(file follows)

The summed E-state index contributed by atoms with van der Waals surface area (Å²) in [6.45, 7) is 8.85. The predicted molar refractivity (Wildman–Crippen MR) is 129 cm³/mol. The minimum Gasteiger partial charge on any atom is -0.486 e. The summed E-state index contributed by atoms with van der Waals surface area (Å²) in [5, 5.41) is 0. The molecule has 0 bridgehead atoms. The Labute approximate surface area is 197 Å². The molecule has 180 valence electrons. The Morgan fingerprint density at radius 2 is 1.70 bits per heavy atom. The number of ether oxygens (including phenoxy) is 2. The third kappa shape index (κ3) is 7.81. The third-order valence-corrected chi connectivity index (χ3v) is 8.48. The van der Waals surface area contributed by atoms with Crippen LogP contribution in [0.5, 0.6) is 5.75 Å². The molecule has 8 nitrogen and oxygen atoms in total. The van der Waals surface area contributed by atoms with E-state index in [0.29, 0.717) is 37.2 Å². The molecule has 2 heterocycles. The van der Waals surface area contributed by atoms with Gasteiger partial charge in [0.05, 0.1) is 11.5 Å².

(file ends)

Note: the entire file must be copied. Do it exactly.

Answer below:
The summed E-state index contributed by atoms with van der Waals surface area (Å²) in [6.45, 7) is 8.85. The predicted molar refractivity (Wildman–Crippen MR) is 129 cm³/mol. The minimum Gasteiger partial charge on any atom is -0.486 e. The summed E-state index contributed by atoms with van der Waals surface area (Å²) in [5, 5.41) is 0. The molecule has 0 bridgehead atoms. The Labute approximate surface area is 197 Å². The molecule has 180 valence electrons. The Morgan fingerprint density at radius 2 is 1.70 bits per heavy atom. The number of ether oxygens (including phenoxy) is 2. The third kappa shape index (κ3) is 7.81. The third-order valence-corrected chi connectivity index (χ3v) is 8.48. The van der Waals surface area contributed by atoms with Crippen LogP contribution in [0.5, 0.6) is 5.75 Å². The molecule has 8 nitrogen and oxygen atoms in total. The van der Waals surface area contributed by atoms with E-state index in [0.29, 0.717) is 37.2 Å². The molecule has 2 heterocycles. The van der Waals surface area contributed by atoms with Gasteiger partial charge in [0.05, 0.1) is 11.5 Å².